Are plug-in hybrids that different from regular hybrids?
There are more types of propulsion systems in cars today than ever before, from standard gasoline power all the way to full electric power. However, picking between an ICE, a plug-in hybrid, or a full electric vehicle can be daunting if you don't know what each brings to the table. A quick breakdown of each type of powertrain and a tally of the pros and cons of each is definitely in order. Here, we will be paying special attention to the two true hybrids: hybrid vs. PHEV, and all that entails.
The older of the two types of hybrids, the hybrid motor is only slightly different from your standard gas-powered vehicle. It uses an internal combustion engine with all the usual systems like pistons and a rotating crankshaft. However, it adds an electric motor and a battery pack to the mix. In the case of the full hybrid, the battery is usually quite small. This has to do with how the hybrid engine works.
Instead of trying to power the wheels on its own, the motor serves to supplement the ICE. This is why hybrid vehicles get a combined power output figure. The battery pack is recharged via the regenerative braking system, and it is constantly depleted while driving, so it doesn't have to be particularly big. While there are plenty of HEV models to choose from, one of the earliest and most popular nameplates is the Toyota Prius. These days, however, Hybrids are not limited to small, nondescript commuters and you can find performance-oriented hybrids and luxury hybrid cars from top brands like BMW, Porsche, and Mercedes-Benz.
In comparison to an HEV, the plug-in hybrid powertrain is a bit more complex. If you are wondering if plug-in hybrids use gas, then the answer is yes. However, they don't have to if you use them judiciously. The gas engine here is essentially the same as in any other car, but the electric motor and battery pack are different than those you'd find in an HEV.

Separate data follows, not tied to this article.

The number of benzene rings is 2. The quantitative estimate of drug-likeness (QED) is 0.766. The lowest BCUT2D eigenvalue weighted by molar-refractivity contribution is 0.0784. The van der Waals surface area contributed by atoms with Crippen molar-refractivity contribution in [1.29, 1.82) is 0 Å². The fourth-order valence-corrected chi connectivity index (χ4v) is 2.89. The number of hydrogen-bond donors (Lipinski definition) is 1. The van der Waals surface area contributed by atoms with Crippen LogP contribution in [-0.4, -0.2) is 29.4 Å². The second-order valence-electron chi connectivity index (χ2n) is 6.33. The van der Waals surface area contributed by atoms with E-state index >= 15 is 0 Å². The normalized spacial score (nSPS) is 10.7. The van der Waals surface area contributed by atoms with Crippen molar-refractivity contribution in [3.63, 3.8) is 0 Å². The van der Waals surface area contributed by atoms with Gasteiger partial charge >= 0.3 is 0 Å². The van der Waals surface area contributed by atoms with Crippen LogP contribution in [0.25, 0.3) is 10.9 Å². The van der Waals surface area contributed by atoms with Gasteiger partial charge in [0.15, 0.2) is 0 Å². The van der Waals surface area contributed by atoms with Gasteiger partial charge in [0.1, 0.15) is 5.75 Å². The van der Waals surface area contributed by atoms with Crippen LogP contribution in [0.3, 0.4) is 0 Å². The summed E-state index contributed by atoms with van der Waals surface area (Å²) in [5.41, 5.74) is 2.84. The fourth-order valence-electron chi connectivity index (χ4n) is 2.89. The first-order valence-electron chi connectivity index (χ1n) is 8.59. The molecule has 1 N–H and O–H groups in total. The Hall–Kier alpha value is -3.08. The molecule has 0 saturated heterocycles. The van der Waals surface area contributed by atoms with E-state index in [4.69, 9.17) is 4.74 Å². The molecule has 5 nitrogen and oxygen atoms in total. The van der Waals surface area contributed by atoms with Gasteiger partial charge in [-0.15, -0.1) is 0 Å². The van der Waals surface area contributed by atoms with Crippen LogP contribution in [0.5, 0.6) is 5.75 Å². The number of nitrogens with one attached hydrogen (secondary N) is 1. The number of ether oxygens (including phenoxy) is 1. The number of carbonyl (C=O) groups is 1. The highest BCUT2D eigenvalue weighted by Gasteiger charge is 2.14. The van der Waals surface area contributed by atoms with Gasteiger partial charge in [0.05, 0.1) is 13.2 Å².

This battery must be charged from an external source (literally, it needs to be plugged in, hence the moniker, plug-in hybrid engine), unlike hybrids that make use of regenerative braking to charge the battery. A PHEV's electric motor also helps the engine along, but the main difference is that it can travel for longer on electricity alone without resorting to using fuel. The average range these days is between 20 to 25 miles. It doesn't sound like much, but it is pretty helpful if your daily commute falls within those limits. These cars can take some time to charge, though, and require a special setup if you want faster recharging times
So, the natural query arises, which are better, full hybrid or plug-in hybrid cars? As we move towards a more electrified future, the answer would seem obvious, but that might not be the case. What it largely comes down to in the battle of self-charging hybrid cars vs plug-in hybrids is your budget.
As with most technology, the less advanced systems are naturally a bit cheaper. Therefore, HEVs will be more accessible to more people. However, the long-term savings of a PHEV cannot be discounted. Since they can travel on electric power alone, they have the potential to reduce your fuel bill significantly, so long as you plan your trips accordingly and recharge in-between. If you have the infrastructure to recharge without a hassle, the PHEV is your best bet.
Of course, this entire argument may be moot in the not-so-distant future, as many automakers are devoting themselves completely to full-electric propulsion and abandoning the ICE. Since both types of hybrids rely on this as the basis of their power, they may fall along the wayside as newer and more efficient powertrains become the norm.
Hybrids used to be pretty poor back in the day, but over the years, manufacturers figured out how to incorporate an electric motor and batteries better. Plug-in hybrids are more of the same, but they come with larger battery packs which allow for more electric-only driving. If your commute falls within a plug-in car's range, it's worth going for. You could go for weeks without using a drop of fuel. Thus, the main difference between hybrid and electric hybrid cars is how much they save you on actual gas. This depends entirely on your driving habits, though.
Unlike regular hybrid cars, PHEVs can drive on electric power alone for short distances without having to fall back to using gas power; they have larger battery packs to store charge from an external source and use this for electric-only driving. Regular hybrids have smaller batteries that only store small amounts of power built up through regenerative braking to help the gas engine along - the aim is assistance for the combustion motor, not pure electric driving.